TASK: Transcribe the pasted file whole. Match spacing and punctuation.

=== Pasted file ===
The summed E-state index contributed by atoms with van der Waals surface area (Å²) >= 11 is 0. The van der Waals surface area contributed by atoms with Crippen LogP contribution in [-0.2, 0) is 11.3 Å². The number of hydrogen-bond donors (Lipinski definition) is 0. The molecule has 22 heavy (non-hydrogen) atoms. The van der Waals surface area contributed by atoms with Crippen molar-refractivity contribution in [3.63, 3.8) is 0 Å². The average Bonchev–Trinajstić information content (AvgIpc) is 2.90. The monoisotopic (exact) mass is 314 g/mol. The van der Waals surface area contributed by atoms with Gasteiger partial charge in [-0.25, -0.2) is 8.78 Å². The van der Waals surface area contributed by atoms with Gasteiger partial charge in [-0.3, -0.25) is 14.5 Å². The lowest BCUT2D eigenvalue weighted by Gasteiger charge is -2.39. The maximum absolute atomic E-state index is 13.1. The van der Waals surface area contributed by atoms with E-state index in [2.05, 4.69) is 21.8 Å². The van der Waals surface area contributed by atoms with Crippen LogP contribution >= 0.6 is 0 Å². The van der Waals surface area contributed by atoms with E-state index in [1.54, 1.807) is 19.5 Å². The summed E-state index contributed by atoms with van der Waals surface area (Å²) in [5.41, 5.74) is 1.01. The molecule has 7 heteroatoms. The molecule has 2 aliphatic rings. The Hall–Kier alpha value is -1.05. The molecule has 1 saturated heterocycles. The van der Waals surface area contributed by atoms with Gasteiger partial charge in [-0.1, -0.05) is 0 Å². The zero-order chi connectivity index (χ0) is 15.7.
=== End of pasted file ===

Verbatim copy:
The summed E-state index contributed by atoms with van der Waals surface area (Å²) >= 11 is 0. The van der Waals surface area contributed by atoms with Crippen LogP contribution in [-0.2, 0) is 11.3 Å². The number of hydrogen-bond donors (Lipinski definition) is 0. The molecule has 22 heavy (non-hydrogen) atoms. The van der Waals surface area contributed by atoms with Crippen molar-refractivity contribution in [3.63, 3.8) is 0 Å². The average Bonchev–Trinajstić information content (AvgIpc) is 2.90. The monoisotopic (exact) mass is 314 g/mol. The van der Waals surface area contributed by atoms with Gasteiger partial charge in [-0.25, -0.2) is 8.78 Å². The van der Waals surface area contributed by atoms with Gasteiger partial charge in [-0.3, -0.25) is 14.5 Å². The lowest BCUT2D eigenvalue weighted by Gasteiger charge is -2.39. The maximum absolute atomic E-state index is 13.1. The van der Waals surface area contributed by atoms with E-state index in [2.05, 4.69) is 21.8 Å². The van der Waals surface area contributed by atoms with Crippen LogP contribution >= 0.6 is 0 Å². The van der Waals surface area contributed by atoms with E-state index in [1.54, 1.807) is 19.5 Å². The summed E-state index contributed by atoms with van der Waals surface area (Å²) in [5.41, 5.74) is 1.01. The molecule has 7 heteroatoms. The molecule has 2 aliphatic rings. The Hall–Kier alpha value is -1.05. The molecule has 1 saturated heterocycles. The van der Waals surface area contributed by atoms with Gasteiger partial charge in [-0.1, -0.05) is 0 Å². The zero-order chi connectivity index (χ0) is 15.7.